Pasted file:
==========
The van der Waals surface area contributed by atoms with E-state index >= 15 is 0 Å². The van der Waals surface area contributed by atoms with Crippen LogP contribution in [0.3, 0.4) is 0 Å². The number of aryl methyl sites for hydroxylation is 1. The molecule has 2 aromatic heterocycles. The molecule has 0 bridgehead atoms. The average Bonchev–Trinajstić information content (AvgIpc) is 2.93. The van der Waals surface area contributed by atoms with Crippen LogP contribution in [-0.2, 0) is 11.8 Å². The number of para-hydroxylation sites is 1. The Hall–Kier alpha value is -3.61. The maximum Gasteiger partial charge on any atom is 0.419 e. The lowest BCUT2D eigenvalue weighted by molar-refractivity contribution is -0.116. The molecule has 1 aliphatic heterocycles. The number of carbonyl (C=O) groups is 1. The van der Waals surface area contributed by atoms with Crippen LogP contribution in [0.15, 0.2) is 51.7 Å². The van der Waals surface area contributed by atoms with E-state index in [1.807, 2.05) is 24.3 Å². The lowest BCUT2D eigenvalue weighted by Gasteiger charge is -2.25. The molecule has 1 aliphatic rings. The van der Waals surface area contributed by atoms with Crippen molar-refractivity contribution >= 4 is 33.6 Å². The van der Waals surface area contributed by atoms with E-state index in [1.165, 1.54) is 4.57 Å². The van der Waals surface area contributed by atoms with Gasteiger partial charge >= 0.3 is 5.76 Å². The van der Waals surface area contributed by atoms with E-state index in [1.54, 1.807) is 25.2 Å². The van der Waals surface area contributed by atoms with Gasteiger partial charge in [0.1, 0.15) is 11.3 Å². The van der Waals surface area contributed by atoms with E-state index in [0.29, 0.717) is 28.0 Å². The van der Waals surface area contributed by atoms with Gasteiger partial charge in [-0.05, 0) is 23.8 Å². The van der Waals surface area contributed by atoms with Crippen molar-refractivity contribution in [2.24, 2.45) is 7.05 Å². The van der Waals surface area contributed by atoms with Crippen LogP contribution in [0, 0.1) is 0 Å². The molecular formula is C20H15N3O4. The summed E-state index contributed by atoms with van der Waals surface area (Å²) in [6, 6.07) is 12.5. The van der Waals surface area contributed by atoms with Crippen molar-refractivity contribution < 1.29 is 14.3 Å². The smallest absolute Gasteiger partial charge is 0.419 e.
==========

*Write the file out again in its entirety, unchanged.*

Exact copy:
The van der Waals surface area contributed by atoms with E-state index >= 15 is 0 Å². The van der Waals surface area contributed by atoms with Crippen LogP contribution in [0.3, 0.4) is 0 Å². The number of aryl methyl sites for hydroxylation is 1. The molecule has 2 aromatic heterocycles. The molecule has 0 bridgehead atoms. The average Bonchev–Trinajstić information content (AvgIpc) is 2.93. The van der Waals surface area contributed by atoms with Crippen LogP contribution in [-0.2, 0) is 11.8 Å². The number of para-hydroxylation sites is 1. The Hall–Kier alpha value is -3.61. The maximum Gasteiger partial charge on any atom is 0.419 e. The lowest BCUT2D eigenvalue weighted by molar-refractivity contribution is -0.116. The molecule has 1 aliphatic heterocycles. The number of carbonyl (C=O) groups is 1. The van der Waals surface area contributed by atoms with Crippen LogP contribution in [0.15, 0.2) is 51.7 Å². The van der Waals surface area contributed by atoms with E-state index in [1.807, 2.05) is 24.3 Å². The lowest BCUT2D eigenvalue weighted by Gasteiger charge is -2.25. The molecule has 1 aliphatic rings. The van der Waals surface area contributed by atoms with Crippen molar-refractivity contribution >= 4 is 33.6 Å². The van der Waals surface area contributed by atoms with E-state index in [1.165, 1.54) is 4.57 Å². The van der Waals surface area contributed by atoms with Gasteiger partial charge >= 0.3 is 5.76 Å². The van der Waals surface area contributed by atoms with E-state index in [1.54, 1.807) is 25.2 Å². The van der Waals surface area contributed by atoms with Gasteiger partial charge in [0.1, 0.15) is 11.3 Å². The van der Waals surface area contributed by atoms with E-state index in [0.29, 0.717) is 28.0 Å². The van der Waals surface area contributed by atoms with Gasteiger partial charge in [-0.05, 0) is 23.8 Å². The van der Waals surface area contributed by atoms with Crippen molar-refractivity contribution in [2.24, 2.45) is 7.05 Å². The van der Waals surface area contributed by atoms with Crippen LogP contribution in [0, 0.1) is 0 Å². The molecular formula is C20H15N3O4. The summed E-state index contributed by atoms with van der Waals surface area (Å²) in [6, 6.07) is 12.5. The van der Waals surface area contributed by atoms with Crippen molar-refractivity contribution < 1.29 is 14.3 Å². The smallest absolute Gasteiger partial charge is 0.419 e.